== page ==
TOKYO -- Automakers went into reverse on the stock market here Tuesday following U.S. President Donald Trump's sharp turn toward protectionism.
Toyota Motor shares lost 2% in trading, while Mazda Motor, Honda Motor and Subaru maker Fuji Heavy Industries also sank. Toyota has slid 4% since the end of last year, while Mazda has tumbled 10% during the same period.
The Nikkei Stock Average slipped 0.55% to end at 18,787.99, a second straight losing session.
"Selling that appears to be for profit taking is beginning to stand out," said Yukio Ikehata at Daiwa Securities. The yen turned soft after the November presidential election in the U.S., which prompted international investors to snap up Japanese auto stocks based on rosier earnings speculations. Nowadays, they are taking more of a wait-and-see approach.
The yen-fueled market upturn that continued to the start of this year is slowly shifting due to Trump's statements. Japan's currency appreciated Tuesday to as far as the mid-112 range against the dollar, a level not seen in roughly two months.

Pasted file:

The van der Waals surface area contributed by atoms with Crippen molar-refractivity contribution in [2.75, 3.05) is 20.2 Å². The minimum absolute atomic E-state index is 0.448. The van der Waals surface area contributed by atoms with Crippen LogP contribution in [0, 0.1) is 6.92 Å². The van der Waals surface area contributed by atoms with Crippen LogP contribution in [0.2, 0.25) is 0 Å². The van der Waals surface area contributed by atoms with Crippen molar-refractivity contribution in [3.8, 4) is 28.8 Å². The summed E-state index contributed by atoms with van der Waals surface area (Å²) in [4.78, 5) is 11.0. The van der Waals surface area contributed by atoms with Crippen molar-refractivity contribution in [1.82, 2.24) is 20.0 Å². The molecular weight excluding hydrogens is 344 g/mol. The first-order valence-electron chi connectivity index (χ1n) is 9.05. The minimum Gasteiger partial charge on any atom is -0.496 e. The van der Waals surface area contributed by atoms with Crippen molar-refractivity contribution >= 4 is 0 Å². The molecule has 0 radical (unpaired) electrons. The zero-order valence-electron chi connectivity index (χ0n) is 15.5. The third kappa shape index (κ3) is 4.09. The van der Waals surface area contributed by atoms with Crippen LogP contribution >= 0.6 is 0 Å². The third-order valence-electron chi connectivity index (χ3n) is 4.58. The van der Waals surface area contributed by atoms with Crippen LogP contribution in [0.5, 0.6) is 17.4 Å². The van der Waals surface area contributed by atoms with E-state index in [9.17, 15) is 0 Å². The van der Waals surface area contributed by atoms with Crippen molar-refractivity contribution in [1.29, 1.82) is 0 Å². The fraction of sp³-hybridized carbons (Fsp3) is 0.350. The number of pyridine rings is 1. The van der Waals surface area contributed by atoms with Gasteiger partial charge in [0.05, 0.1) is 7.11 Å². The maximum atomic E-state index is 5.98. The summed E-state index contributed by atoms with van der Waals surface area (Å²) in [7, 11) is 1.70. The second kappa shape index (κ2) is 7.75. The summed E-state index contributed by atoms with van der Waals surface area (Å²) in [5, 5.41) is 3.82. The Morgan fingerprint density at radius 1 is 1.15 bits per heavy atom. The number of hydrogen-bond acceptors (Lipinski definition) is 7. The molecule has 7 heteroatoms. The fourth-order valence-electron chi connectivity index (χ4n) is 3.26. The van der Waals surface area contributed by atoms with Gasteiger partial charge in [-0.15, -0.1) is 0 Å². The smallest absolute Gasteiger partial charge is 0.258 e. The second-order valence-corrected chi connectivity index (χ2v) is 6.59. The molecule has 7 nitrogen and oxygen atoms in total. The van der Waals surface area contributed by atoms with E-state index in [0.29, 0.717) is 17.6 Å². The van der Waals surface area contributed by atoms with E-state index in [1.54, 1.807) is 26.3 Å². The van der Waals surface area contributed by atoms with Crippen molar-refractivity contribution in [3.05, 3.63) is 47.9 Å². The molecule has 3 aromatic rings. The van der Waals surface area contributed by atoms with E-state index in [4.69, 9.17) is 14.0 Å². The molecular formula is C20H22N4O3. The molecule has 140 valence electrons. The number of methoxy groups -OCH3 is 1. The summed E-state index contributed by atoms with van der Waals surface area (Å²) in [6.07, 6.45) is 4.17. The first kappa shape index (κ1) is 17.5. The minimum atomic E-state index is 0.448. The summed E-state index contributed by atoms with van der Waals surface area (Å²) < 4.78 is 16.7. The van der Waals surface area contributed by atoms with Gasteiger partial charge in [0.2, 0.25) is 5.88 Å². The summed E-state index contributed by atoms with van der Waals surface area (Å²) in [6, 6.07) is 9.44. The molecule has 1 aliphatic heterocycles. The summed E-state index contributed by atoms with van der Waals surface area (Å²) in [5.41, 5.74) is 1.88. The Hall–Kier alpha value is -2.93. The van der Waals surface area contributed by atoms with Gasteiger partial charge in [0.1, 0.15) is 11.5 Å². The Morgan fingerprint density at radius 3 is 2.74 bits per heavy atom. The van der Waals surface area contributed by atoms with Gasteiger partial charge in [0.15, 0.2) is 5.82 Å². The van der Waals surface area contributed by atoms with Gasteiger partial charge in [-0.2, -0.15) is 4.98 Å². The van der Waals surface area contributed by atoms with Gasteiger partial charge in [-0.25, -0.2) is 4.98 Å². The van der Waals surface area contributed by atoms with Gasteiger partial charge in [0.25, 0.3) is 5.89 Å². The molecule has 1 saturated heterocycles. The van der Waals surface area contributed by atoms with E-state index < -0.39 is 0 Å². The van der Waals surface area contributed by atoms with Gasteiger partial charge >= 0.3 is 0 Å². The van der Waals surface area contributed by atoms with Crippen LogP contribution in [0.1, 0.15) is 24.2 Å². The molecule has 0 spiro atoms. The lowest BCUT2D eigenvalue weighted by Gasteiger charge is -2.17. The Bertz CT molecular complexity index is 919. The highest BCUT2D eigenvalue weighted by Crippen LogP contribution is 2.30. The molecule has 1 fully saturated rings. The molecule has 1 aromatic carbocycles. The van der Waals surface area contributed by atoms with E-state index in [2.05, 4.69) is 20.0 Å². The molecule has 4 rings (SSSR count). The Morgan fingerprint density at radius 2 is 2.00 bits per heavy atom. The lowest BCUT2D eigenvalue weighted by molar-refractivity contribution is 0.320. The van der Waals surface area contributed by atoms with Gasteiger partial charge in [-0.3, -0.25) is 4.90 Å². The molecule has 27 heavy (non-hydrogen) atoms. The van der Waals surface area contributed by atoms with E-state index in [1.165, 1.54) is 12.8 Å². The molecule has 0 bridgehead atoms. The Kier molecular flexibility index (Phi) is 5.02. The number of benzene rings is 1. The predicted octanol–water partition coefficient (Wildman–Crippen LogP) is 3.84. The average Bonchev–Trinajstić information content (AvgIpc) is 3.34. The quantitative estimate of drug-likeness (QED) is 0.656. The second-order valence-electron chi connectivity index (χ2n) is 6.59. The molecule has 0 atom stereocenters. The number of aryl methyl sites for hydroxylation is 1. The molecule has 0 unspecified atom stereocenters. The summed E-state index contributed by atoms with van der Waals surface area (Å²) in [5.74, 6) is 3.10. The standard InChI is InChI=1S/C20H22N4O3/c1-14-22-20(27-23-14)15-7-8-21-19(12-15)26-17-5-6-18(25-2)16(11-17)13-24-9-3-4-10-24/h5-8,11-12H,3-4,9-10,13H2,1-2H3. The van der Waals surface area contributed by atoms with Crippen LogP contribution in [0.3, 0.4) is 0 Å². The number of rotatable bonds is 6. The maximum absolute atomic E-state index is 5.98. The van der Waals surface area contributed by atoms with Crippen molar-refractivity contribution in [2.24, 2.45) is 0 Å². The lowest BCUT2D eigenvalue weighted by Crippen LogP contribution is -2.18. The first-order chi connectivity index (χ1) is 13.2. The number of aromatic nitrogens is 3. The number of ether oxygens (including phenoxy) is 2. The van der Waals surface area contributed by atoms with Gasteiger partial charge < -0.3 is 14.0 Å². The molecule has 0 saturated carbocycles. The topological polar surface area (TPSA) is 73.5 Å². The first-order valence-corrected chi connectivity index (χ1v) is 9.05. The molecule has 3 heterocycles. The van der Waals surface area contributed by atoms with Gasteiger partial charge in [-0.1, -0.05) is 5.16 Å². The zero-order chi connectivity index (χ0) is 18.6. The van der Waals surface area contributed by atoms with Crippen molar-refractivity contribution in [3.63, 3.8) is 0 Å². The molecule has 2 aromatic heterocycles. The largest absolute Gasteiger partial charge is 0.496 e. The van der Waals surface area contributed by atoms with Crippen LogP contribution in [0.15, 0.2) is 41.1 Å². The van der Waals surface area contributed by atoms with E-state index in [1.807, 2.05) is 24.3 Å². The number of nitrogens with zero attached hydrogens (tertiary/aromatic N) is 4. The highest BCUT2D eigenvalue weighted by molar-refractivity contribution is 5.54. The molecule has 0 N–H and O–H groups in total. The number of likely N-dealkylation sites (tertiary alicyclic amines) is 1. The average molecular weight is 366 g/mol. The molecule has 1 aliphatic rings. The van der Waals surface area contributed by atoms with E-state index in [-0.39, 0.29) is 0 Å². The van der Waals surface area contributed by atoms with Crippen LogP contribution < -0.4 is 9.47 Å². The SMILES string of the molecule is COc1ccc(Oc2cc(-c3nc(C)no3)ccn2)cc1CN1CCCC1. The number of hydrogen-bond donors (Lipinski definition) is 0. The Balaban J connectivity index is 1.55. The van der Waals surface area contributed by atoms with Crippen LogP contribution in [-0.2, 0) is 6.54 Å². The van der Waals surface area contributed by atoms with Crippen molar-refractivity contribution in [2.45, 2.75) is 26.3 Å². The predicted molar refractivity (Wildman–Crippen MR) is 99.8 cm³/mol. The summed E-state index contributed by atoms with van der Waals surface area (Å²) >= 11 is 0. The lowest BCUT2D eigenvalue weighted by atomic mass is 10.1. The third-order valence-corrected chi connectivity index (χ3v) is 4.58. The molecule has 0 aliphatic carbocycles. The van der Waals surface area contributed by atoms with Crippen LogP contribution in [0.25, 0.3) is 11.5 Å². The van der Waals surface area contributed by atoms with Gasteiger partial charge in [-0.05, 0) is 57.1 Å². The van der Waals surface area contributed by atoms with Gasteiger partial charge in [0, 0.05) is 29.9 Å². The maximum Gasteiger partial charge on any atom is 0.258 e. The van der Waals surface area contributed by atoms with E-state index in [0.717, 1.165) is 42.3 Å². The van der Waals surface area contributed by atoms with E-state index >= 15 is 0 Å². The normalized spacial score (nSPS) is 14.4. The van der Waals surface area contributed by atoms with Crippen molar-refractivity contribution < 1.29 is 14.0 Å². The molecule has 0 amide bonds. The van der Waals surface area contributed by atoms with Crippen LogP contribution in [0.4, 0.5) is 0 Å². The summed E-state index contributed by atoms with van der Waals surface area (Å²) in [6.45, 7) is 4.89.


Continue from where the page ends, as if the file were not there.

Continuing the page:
"There is a chance that Mr. Trump will say something unfavorable to Japanese companies," said Kazuyuki Terao at Allianz Global Investors Japan. "It will be difficult to purchase automobile stocks for the time being."
The market's optimism for infrastructure spending, tax cuts and other policies stated by Trump has receded in favor of caution concerning the protectionist route the new president is taking, starting with the U.S. exit from the Trans-Pacific Partnership trade pact.
"Even if earnings outlooks for this fiscal period are being upgraded, automobile stocks will be top heavy as long as uncertainties over trade policies remain in place," predicts Masafumi Oshiden at BNY Mellon Asset Management Japan.